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Moving toward online portfolio or "webfolio" assessment will be an incremental process involving some or all of the following stages:

  1. If a paper-based portfolio assessment system has already been established within a department, program, or discipline, faculty members and administrators will need to decide which elements of that paper-based system will translate well to the web, and which elements will need to be revised or redefined for the new medium.  Elements to consider include the following:

    1. Number and variety of pieces to be included.

    2. Nature and number of self-reflective pieces to require.

    3. Rubric or criteria for evaluating the webfolio--how, for example, will design or ease of navigation figure into evaluation?

    4. Who will do the evaluating, how, and when?  Will individuals or teams evaluate?  How will membership for teams be determined? Will the entire faculty of the department, program, or discipline need to approve the system?  How will you ensure that all faculty involved in the process understand and implement the evaluation criteria? Will training and/or norming sessions be required?  Who is qualified to facilitate them? 

    5. What will the consequences of the evaluation be?  

    6. How will the outcomes be communicated to students, faculty, administrators, and accrediting agencies?  

    7. How will the outcomes support learning and inform teaching goals and methods?

  2. If no portfolio assessment system has already been established, then faculty and administrative discussion will have to begin at that level.  Discussion will involve many of the same factors listed above.   Additionally, faculty and administrators will have to determine the feasibility of initiating portfolio and webfolio processes simultaneously.  Will that prove an efficient use of resources, or will it prove unduly burdensome?

  3. If webfolio and paper-based portfolio systems are to coexist as equivalent options for students, how will you communicate those options to faculty and students alike, and how will you advise students about how to determine which option is best for them?  Conversely, if webfolios will be required across a program or in all sections of a given course, what percentage of the required work will they represent?

  4. Which faculty members can reasonably support students who select a webfolio option?  If relatively few faculty members are technologically proficient enough to support students who are designing and composing webfolios, should the webfolio as an officially sanctioned option be delayed pending faculty development efforts in this area?  The "Luddite level" within your department, division, or program should also be considered.  Will faculty truly support an online or web-based portfolio option?  If not, will students be put at a disadvantage if they choose web-based over paper-based options?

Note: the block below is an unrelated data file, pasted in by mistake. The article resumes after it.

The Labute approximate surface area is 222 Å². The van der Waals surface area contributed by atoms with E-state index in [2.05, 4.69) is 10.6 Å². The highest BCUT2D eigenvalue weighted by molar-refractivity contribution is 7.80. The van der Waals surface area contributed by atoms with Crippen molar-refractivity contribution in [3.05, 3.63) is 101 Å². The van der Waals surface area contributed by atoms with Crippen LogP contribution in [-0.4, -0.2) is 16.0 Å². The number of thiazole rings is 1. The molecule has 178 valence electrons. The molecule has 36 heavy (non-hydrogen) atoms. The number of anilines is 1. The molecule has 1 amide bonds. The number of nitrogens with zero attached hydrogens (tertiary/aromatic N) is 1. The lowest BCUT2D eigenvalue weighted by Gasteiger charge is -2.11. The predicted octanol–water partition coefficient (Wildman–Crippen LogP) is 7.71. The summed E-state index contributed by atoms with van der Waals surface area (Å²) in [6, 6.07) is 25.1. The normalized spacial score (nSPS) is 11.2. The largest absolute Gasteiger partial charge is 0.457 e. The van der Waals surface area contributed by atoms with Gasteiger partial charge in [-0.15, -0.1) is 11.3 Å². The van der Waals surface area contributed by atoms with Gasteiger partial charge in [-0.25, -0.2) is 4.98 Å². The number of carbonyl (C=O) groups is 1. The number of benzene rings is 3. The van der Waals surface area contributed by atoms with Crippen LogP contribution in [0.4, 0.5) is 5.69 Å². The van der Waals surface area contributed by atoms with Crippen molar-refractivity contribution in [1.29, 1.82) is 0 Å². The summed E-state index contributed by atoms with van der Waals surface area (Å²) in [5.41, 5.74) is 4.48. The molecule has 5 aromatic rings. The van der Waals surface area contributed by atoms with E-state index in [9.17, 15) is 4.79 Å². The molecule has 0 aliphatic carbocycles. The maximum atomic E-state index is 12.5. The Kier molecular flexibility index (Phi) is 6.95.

5. How many students already have or are currently in the process of designing webfolios?  How many students express an interest in working online?  Faculty who have already successfully supported and guided such efforts could be called upon to compile those that represent "best practices," making them available on the web to serve as guides for both faculty and students who are interested exploring the academic and professional benefits of computer enhanced learning.

  6. Are the technological resources (e.g. server space, access to hardware and software, technical support staff) required for a webfolio process already in place?  If not, how will they be secured?  How much will they cost?  Is funding available?  How long will it take to put the required support into place?

  7. What are the potential legal and ethical implications of instituting a portfolio process?  How will questions of intellectual property rights, copyright, and privacy be addressed?  To what extent might concern over these issues stall or derail webfolio efforts?  Which "resident experts" might be best suited to investigating the answers and sharing them with colleagues?

  8. Finally, how will webfolio assessment fit into the department, program, or discipline's overall assessment plan?  How readily will it dovetail with the approaches typically supported by the institution as a whole? Strong assessment plans require multiple measures and efficient feedback loops that lead to real actions or conclusions.  How will you use the information gathered via webfolios to confirm the effectiveness of current educational practices, or to revise or augment them?

Answering these questions fully ahead of time obviously can't guarantee that instituting your webfolio project will be a challenge-free process, but exploring them with your students and colleagues can certainly help you work together to identify the best means of ensuring the long-term success of your individual and collaborative webfolio efforts. 

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Copyright 2000-2004
Kathy A. Fitch
Vice President, Technology Services
Axis Business Solutions, LLC